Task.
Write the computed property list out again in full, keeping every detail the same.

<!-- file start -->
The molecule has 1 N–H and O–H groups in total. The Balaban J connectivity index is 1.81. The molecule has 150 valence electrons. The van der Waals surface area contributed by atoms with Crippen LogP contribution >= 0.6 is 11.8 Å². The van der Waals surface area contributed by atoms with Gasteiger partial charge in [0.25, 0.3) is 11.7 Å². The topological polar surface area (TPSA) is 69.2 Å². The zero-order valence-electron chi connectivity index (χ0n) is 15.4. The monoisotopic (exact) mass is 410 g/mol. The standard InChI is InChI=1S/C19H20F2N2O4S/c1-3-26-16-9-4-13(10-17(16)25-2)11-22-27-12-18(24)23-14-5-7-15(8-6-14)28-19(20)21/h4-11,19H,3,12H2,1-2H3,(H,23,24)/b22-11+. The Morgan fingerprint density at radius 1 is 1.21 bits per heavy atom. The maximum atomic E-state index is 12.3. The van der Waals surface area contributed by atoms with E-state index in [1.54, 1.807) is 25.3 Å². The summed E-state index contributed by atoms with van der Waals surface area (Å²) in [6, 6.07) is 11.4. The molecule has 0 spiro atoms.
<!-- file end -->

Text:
The molecule has 1 N–H and O–H groups in total. The Balaban J connectivity index is 1.81. The molecule has 150 valence electrons. The van der Waals surface area contributed by atoms with Crippen LogP contribution >= 0.6 is 11.8 Å². The van der Waals surface area contributed by atoms with Gasteiger partial charge in [0.25, 0.3) is 11.7 Å². The topological polar surface area (TPSA) is 69.2 Å². The zero-order valence-electron chi connectivity index (χ0n) is 15.4. The monoisotopic (exact) mass is 410 g/mol. The standard InChI is InChI=1S/C19H20F2N2O4S/c1-3-26-16-9-4-13(10-17(16)25-2)11-22-27-12-18(24)23-14-5-7-15(8-6-14)28-19(20)21/h4-11,19H,3,12H2,1-2H3,(H,23,24)/b22-11+. The Morgan fingerprint density at radius 1 is 1.21 bits per heavy atom. The maximum atomic E-state index is 12.3. The van der Waals surface area contributed by atoms with E-state index in [1.54, 1.807) is 25.3 Å². The summed E-state index contributed by atoms with van der Waals surface area (Å²) in [6, 6.07) is 11.4. The molecule has 0 spiro atoms.